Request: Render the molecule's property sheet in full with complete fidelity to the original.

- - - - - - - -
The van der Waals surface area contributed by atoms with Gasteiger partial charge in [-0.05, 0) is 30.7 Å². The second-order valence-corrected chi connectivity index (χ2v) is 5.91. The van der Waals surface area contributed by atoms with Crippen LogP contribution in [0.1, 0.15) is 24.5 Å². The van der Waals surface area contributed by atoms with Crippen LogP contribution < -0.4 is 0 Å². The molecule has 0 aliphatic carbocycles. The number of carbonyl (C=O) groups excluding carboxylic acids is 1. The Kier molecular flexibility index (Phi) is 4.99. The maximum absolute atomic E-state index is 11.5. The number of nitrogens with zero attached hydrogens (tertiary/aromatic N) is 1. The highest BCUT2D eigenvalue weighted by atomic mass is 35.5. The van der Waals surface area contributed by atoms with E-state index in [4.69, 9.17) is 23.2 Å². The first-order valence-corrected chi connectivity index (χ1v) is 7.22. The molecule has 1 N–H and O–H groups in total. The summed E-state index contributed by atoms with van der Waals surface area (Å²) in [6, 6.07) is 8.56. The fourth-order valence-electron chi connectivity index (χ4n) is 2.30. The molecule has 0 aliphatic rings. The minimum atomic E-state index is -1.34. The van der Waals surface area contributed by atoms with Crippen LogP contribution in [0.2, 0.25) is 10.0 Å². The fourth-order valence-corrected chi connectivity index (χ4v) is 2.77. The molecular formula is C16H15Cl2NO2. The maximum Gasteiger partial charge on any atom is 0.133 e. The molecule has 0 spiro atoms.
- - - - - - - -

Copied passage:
The van der Waals surface area contributed by atoms with Gasteiger partial charge in [-0.05, 0) is 30.7 Å². The second-order valence-corrected chi connectivity index (χ2v) is 5.91. The van der Waals surface area contributed by atoms with Crippen LogP contribution in [0.1, 0.15) is 24.5 Å². The van der Waals surface area contributed by atoms with Crippen LogP contribution < -0.4 is 0 Å². The molecule has 0 aliphatic carbocycles. The number of carbonyl (C=O) groups excluding carboxylic acids is 1. The Kier molecular flexibility index (Phi) is 4.99. The maximum absolute atomic E-state index is 11.5. The number of nitrogens with zero attached hydrogens (tertiary/aromatic N) is 1. The highest BCUT2D eigenvalue weighted by atomic mass is 35.5. The van der Waals surface area contributed by atoms with E-state index in [4.69, 9.17) is 23.2 Å². The first-order valence-corrected chi connectivity index (χ1v) is 7.22. The molecule has 1 N–H and O–H groups in total. The summed E-state index contributed by atoms with van der Waals surface area (Å²) in [6, 6.07) is 8.56. The fourth-order valence-electron chi connectivity index (χ4n) is 2.30. The molecule has 0 aliphatic rings. The minimum atomic E-state index is -1.34. The van der Waals surface area contributed by atoms with Crippen LogP contribution in [0.2, 0.25) is 10.0 Å². The fourth-order valence-corrected chi connectivity index (χ4v) is 2.77. The molecular formula is C16H15Cl2NO2. The maximum Gasteiger partial charge on any atom is 0.133 e. The molecule has 0 spiro atoms.